Short-sale contingent

Short-sale contingent is used to describe a situation when a seller accepts an offer that is lower than what they owe to their lender, usually seen in cases of urgent relocation or financial distress, Harless says.

That said, the lender has to agree to a short sale for this type of transaction to proceed, and the entire process can take more time as a result.

"This can be pretty complicated, since the lenders also get involved in sale proceedings," said Harless.

Contingent: continue to show

This type of contingency allows sellers to continue to show their home to other prospective buyers while the original buyer takes steps to meet all contingencies outlined in the home contract.

"Sellers can accept offers from other buyers if the first one fails to come through," said Harless. 

Contingent: no show

This type of contingency denies the seller the chance to continue showing their home to other prospective buyers while the original buyer works toward meeting contingencies in their contract. Harless says this status is commonly used for contracts where it is likely the buyer will meet contingencies, or there are few requirements to meet in the first place.

Contingent: no kick-out clause

This contingency status gives buyers unlimited time to meet contingencies in their contract without losing out on the home sale.

Contingent with a kick-out clause

Contingencies with a kick-out clause give the buyer a certain length of time in order to meet contingencies outlined in the contract. After an agreed-upon timeline has passed, sellers can pull out of the deal and put the property back on the market.

Contingent probate

Harless says this contingency status occurs after the death of the owner, during which the probate process works to divide or manage the deceased's house and property.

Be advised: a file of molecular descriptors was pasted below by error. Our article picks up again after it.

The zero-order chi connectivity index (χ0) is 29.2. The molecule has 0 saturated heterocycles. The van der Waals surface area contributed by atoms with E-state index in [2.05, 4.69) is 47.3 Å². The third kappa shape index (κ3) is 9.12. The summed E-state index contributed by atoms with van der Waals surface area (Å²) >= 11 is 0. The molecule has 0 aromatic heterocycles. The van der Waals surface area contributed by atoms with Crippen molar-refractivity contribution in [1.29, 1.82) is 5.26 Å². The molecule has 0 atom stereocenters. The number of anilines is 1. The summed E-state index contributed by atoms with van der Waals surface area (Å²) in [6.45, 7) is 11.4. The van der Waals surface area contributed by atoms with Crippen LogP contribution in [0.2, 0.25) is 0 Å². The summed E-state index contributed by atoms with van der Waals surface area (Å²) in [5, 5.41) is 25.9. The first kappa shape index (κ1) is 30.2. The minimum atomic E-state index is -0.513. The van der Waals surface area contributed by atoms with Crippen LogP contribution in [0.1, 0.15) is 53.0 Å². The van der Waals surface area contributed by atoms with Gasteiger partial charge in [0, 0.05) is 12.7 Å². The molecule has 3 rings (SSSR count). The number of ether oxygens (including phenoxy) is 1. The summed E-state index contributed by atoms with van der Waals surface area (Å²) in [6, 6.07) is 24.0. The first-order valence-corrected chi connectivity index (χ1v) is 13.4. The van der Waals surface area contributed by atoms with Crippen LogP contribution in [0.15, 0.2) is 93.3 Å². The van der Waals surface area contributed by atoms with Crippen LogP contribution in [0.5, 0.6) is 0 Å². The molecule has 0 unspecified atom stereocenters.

What does it mean if a property is pending?

Pending homes are in the process of being sold to someone, meaning that all contingencies have been met and the sale is in process. However, Harless says this still doesn't mean the sale is complete because a number of things can still lead to the deal falling through.

As an example, a pending home sale could fall apart if the buyer's financing falls through or if there are appraisal issues that complicate the home sale and make financing an issue.

If you are a seller, you want to get to pending as soon as possible because this means you are on the road to completing your sale, says Kirlew.

What are the different pending statuses?

When a home is pending sale, real estate agents and other professionals in the industry use different pending statuses to describe what is going on with a property.

Pending: taking backups

A home that is listed as pending taking backups is currently moving toward closing, yet the seller is still accepting offers from other buyers.

Pending: more than four months

A home that has been pending for more than four months will be automatically listed that way in a multiple listing service (MLS).

Pending short sale

Pending short sale means the property is being sold during a short sale process, and contingencies have been met, but the property has yet to make it to closing.

Can you make offers on pending and contingent properties?

As a buyer, you can still make an offer on contingent and pending properties, but it might be harder, depending on the status.

You can make an offer on a contingent or pending home, but it may only be feasible in certain scenarios. For example, a home that is listed as "contingent no show" would be impossible to view while contingencies are being met, so it would be difficult to determine whether you want to make an offer or how much you want to offer.